Suffocation

I Killed Everyone – Necrospire Review

I Killed Everyone – Necrospire Review

“Part of the description that accompanied the promotional material for this Chicago deathcore quintet’s debut full-length album is as follows: ‘Unlike most bands of their genre, I Killed Everyone is influenced by classic death metal bands from the 90’s such as Suffocation, Cannibal Corpse, and Morbid Angel. The band incorporates many of these influences to form a unique sound of modern deathcore with undeniable classic death metal overtones.’ Needless to say, Happy Metal Guy scoffed at these words and nearly choked to death on his alphabet soup. Is there really a need to say that so-and-so deathcore band is influenced by the classic death metal bands Suffocation, Cannibal Corpse and Morbid Angel? Duh!” Happy Metal Guy isn’t a big fan of promo kit language, but does he like deathcore? He just might be crazy enough to say yes.

Wormed – Exodromos Review

Wormed – Exodromos Review

“It is brutal, rather technical and it has its roots in death metal. But is Exodromos a pure brutal technical death metal album? A lazy, complacent answer would be: yes. A more elaborate response – and one you would expect to read on these respected pages – is: not quite.” Alex Franquelli reviews the new Wormed record, in all its brutal, technical glory and asks “What next?”

Suffocation – Pinnacle of Bedlam Review

Suffocation – Pinnacle of Bedlam Review

New York brutal death metal pioneers, Suffocation, have never sounded better. Even though their seventh studio album, Pinnacle of Bedlam, is the first without longtime drummer Mike Smith, the music’s percussive section has not lost its technical edge. Dave Culross—whose drumming last appeared on Suffocation’s 1998 EP, Despise the Sun—fulfills his role as the band’s blast-beating machine well. From the opening burst of percussive gunfire in opening track, “Cycles of Suffering”; to the sluggish, cymbals-heavy drumming heard in tenth and final track, “Beginning of Sorrow”; Culross displays an aptitude for adjusting the knob on the tempometer as and when appropriate. Still, there is not much creativity when it comes to filling in the aural blanks between both tracks, as Culross predictably serves up a plethora of blast beats. But hey, this is Suffocation. Expecting their drummer to do anything else but that is like expecting Crucio Siege Tanks to remain in tank mode while defending Terran bases [It’s like he’s speaking KlingonSteel Druhm].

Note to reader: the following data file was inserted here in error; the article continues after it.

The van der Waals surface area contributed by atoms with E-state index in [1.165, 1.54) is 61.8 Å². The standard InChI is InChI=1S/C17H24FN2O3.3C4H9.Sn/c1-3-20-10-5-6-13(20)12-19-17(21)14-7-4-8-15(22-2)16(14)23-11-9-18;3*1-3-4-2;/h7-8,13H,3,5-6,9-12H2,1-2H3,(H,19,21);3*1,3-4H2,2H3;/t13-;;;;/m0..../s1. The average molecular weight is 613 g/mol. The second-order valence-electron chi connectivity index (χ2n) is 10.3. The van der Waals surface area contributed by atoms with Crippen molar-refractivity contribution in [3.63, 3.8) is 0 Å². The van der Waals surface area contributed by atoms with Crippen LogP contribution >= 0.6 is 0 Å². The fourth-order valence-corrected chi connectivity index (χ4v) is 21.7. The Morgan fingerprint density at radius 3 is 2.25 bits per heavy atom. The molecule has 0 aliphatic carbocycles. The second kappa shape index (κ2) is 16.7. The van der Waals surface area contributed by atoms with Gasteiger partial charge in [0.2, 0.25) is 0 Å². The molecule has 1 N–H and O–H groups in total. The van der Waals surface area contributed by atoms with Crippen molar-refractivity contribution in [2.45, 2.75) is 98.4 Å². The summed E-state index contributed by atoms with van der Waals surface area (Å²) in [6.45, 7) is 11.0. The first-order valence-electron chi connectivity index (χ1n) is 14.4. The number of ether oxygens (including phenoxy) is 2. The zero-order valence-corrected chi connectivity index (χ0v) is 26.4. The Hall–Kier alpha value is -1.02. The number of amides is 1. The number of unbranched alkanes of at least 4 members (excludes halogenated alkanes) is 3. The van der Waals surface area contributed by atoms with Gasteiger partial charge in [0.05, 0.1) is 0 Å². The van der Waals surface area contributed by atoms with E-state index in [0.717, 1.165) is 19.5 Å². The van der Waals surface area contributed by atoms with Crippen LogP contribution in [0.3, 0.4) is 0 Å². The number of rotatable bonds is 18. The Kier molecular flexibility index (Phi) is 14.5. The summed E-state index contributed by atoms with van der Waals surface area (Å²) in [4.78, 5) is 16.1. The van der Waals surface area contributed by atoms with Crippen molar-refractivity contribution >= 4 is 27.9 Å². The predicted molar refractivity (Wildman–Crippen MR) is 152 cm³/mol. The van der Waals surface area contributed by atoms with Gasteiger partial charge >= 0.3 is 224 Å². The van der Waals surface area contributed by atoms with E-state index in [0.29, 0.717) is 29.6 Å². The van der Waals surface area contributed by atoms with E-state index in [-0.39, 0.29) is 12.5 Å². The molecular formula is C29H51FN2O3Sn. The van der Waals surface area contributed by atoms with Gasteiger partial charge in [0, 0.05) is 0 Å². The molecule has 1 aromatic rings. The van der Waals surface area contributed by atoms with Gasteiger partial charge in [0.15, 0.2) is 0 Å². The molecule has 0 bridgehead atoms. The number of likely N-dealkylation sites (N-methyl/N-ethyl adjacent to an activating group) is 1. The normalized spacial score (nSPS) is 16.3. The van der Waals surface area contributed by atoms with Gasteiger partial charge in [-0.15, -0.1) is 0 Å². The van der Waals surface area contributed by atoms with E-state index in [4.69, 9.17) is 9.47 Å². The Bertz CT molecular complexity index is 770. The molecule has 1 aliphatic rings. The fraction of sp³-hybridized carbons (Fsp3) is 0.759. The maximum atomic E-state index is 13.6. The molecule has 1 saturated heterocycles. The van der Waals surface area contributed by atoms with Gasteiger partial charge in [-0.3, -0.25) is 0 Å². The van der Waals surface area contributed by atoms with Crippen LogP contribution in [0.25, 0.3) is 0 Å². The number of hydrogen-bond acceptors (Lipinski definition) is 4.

Vile – Metamorphosis Review

Vile – Metamorphosis Review

How far from reality would it be to argue that death metal has become a saturated genre with no room for improvement? I suddenly imagine a short chubby skinhead with a 50 cm long goatee screaming at my invalid premise which makes my argument seem quite farfetched. So we have now at our hands Metamorphosis which is the fourth full-length album by California’s Vile and it comes six years after 2005’s well received The New Age of Chaos, and that my fellow metal heads is a long time to put out a death metal album. Makes you wonder how the new one sounds like, doesn’t it? Well if you are familiar with their older works and the current worldwide vitals of death metal, you wouldn’t be really surprised by this record. This is an album that sounds quite contemporary as far as death metal goes and carries some obvious influences than can be traced to Deicide, Suffocation and 20th century Morbid Angel. Another thing I realized as soon as I saw the artwork is how much it reminded me of Atheist’s Jupiter, but I guess it would be impossible to scan the entire metal spectrum for cover art just to make sure what the artist you’re paying may or may not have copied.

Deus Otiosus – Murderer Review

Deus Otiosus – Murderer Review

When you hear the phrase “old-school death metal,” you pretty much know what to expect. You can rattle off the usual list of influences (Death, Entombed, Autopsy, etc.) by heart, and you can envision the sound in your mind without hearing a single note. There’s about 9 thousand bands that are playing this style today, and neither you or I give a fuck about them because it was already done 20 years ago, and better. So when Danish band Deus Otiosus describes their debut full-length, Murderer, as “old-school death metal,” you know what you’re in for, right?

Severe Torture – Slaughtered Review

Severe Torture – Slaughtered Review

I have to admit right up front that I wasn’t overly familiar with Severe Torture and their cadaver of work prior to getting tasked with this review. I had heard bits and pieces of previous albums but nothing about them ever really grabbed my attention or made me feel the need to track down their material. So as I got familiar with Slaughtered, this Dutch death metal band’s fifth platter (or should I say splatter), I was pretty shocked by the quality of the material on display. Maybe I simply missed the boat on their earlier stuff but this is a solid enough release that I plan to go back to investigate much more carefully in the near future.

Annotations of an Autopsy – The Reign of Darkness Review

Annotations of an Autopsy – The Reign of Darkness Review

Every once in a while a record just jumps out at you and kicks your ass every which way. The originality, the brutality, everything that you want from death metal just hits you right in the face and leaves you dazed, but pleased. The Reign of Darkness, the sophomore release of UK death metallers (or deathcorers if you read the interwebs, though I’m inclined to just call this death metal) is not one of those records. And while it can be very difficult to write about just how good a band is or how bad a band is, I find the most difficult reviews to write the ones where you have to say “I don’t like it, but you might if this is your thing.”